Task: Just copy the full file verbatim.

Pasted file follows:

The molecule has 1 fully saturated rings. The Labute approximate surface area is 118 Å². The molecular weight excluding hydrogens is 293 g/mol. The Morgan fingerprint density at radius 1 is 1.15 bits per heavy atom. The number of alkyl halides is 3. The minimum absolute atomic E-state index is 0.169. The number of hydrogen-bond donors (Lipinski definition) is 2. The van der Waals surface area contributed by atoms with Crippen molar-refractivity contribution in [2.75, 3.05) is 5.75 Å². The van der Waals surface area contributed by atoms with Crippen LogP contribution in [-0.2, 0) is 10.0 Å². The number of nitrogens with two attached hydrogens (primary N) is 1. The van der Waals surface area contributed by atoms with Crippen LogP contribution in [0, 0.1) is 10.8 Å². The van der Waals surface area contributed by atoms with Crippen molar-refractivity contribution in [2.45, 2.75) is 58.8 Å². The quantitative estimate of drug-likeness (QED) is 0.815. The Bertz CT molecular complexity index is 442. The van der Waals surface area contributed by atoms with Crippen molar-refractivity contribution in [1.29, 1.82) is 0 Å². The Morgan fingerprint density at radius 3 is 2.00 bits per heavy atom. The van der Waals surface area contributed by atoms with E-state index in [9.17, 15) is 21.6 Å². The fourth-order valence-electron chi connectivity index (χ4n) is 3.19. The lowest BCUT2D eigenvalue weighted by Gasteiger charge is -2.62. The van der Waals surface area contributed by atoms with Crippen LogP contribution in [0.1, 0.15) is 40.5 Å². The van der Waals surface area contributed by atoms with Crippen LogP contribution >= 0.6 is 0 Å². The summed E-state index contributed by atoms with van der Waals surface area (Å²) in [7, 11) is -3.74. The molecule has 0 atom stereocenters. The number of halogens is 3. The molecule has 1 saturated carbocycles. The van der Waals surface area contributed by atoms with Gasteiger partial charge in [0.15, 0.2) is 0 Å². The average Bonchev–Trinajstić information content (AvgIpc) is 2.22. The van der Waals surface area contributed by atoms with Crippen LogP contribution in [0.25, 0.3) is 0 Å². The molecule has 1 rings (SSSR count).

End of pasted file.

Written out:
The molecule has 1 fully saturated rings. The Labute approximate surface area is 118 Å². The molecular weight excluding hydrogens is 293 g/mol. The Morgan fingerprint density at radius 1 is 1.15 bits per heavy atom. The number of alkyl halides is 3. The minimum absolute atomic E-state index is 0.169. The number of hydrogen-bond donors (Lipinski definition) is 2. The van der Waals surface area contributed by atoms with Crippen molar-refractivity contribution in [2.75, 3.05) is 5.75 Å². The van der Waals surface area contributed by atoms with Crippen LogP contribution in [-0.2, 0) is 10.0 Å². The number of nitrogens with two attached hydrogens (primary N) is 1. The van der Waals surface area contributed by atoms with Crippen LogP contribution in [0, 0.1) is 10.8 Å². The van der Waals surface area contributed by atoms with Crippen molar-refractivity contribution in [2.45, 2.75) is 58.8 Å². The quantitative estimate of drug-likeness (QED) is 0.815. The Bertz CT molecular complexity index is 442. The van der Waals surface area contributed by atoms with Crippen molar-refractivity contribution in [1.29, 1.82) is 0 Å². The Morgan fingerprint density at radius 3 is 2.00 bits per heavy atom. The van der Waals surface area contributed by atoms with E-state index in [9.17, 15) is 21.6 Å². The fourth-order valence-electron chi connectivity index (χ4n) is 3.19. The lowest BCUT2D eigenvalue weighted by Gasteiger charge is -2.62. The van der Waals surface area contributed by atoms with Crippen LogP contribution in [0.1, 0.15) is 40.5 Å². The van der Waals surface area contributed by atoms with Crippen LogP contribution >= 0.6 is 0 Å². The summed E-state index contributed by atoms with van der Waals surface area (Å²) in [7, 11) is -3.74. The molecule has 0 atom stereocenters. The number of halogens is 3. The molecule has 1 saturated carbocycles. The van der Waals surface area contributed by atoms with Gasteiger partial charge in [0.15, 0.2) is 0 Å². The average Bonchev–Trinajstić information content (AvgIpc) is 2.22. The van der Waals surface area contributed by atoms with Crippen LogP contribution in [0.25, 0.3) is 0 Å². The molecule has 1 rings (SSSR count).